need perspective- rapid administration of potassium - Page 2Register Today!
- Jan 11 by iluvivt
- Jan 11 by sapphire18Quote from VegRNSorry, I wasn't directing that last sentence at you, but just the community as a whole. Good for you for catching and correcting that (very serious) error.
Yup, I was being careful, as I mentioned, the previous nurse programmed it incorrectly and when I received the patient I went in right away to check the drip rates and noticed it was programmed wrong.
- Jan 11 by Esme12Well......for most institutions.....20meq/hr in a central line only is the standard of care. However.....I have seen as high as 40meq/hr in a central line only....and that is RARE AND losely monitored in certain situations where the K+ is critically low and massive diuresis is occurring, like Diabeties insipidus and DKA with critical acidosis and hypokalemia
All patients receiving over 10meq/hr need to be on a cardiac monitor and access for immediate resuscitative equipment available.
protocol from the Bon Secours system
Correction of Critical Hypokalemia - emergency medicine updates
But regardless of the evidence saying it is OK...per se......this patient was not in an intensive care setting. You need to look at your policy at your facility. My issue is also the intent of the order was not to infuse 30 meq/45min....and certainly not on a peripheral line. Whoever did the calculation missed a decimal/number....as the infusion should have been over 3 hours. what was the order? what did the order say?
- Jan 11 by SoldierNurse22Our policy is K at 10mEq per hour MAX. I've given up to 60 mEqs IV before over 6 hours, but we absolutely do not go over 10mEq/hr. And I work a hem/onc unit. We have central lines everywhere!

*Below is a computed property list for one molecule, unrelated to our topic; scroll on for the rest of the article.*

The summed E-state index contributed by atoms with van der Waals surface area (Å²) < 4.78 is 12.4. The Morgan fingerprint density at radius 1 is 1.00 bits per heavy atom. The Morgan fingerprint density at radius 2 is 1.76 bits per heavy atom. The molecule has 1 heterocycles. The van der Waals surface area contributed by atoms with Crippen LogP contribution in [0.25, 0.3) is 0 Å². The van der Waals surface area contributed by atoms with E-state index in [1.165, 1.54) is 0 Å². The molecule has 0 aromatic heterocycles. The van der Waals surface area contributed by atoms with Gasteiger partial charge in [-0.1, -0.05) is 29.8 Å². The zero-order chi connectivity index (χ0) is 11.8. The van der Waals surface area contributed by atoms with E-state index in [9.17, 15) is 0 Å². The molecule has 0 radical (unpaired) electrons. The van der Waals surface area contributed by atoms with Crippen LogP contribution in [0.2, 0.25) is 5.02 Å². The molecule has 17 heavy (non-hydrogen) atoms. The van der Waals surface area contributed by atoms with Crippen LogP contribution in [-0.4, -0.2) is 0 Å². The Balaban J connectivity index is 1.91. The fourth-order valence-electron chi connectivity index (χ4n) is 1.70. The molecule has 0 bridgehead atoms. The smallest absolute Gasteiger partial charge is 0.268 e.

- Jan 11 by turnforthenurseRNThat is way too fast. Potassium should be given at a MAX of 10mEq/hr through a peripheral line and 20mEq/hr through a central line. PO administration is actually the best way to give potassium, unless of course that route is contraindicated.
- Jan 11 by VICEDRNCheck the administration guidelines in your facility and talk with the pharmacist. I would seriously doubt that that is an acceptable choice for admin rate! I would also take what you learned and educate your peer, either using the unit educator or manager as an intermediary or individually as the situation calls for.
- Jan 12 by VegRNThe nurse that gave me report was there when I caught the error, it was a mistake, she felt awful about it.
- Jan 19 by edmiaQuote from VegRNDo your pumps have a drug library? This high rate would have been caught by the pump if you guys had access to smart ones with programmed drugs. For example, when I give K, I find potassium in my drug library and select the concentration I'm hanging. I can adjust the mEq/hr rate of the infusion, but the pump will alarm "high rate" and ask me to override in order to run. So, if I make a mistake while hitting the buttons, I have a safety mechanism in place.The nurse that gave me report was there when I caught the error, it was a mistake, she felt awful about it.
Since this was an actual med error, I'm sure you filled out an incident report. When your facility gets enough of these, they will finally invest in smart pumps.
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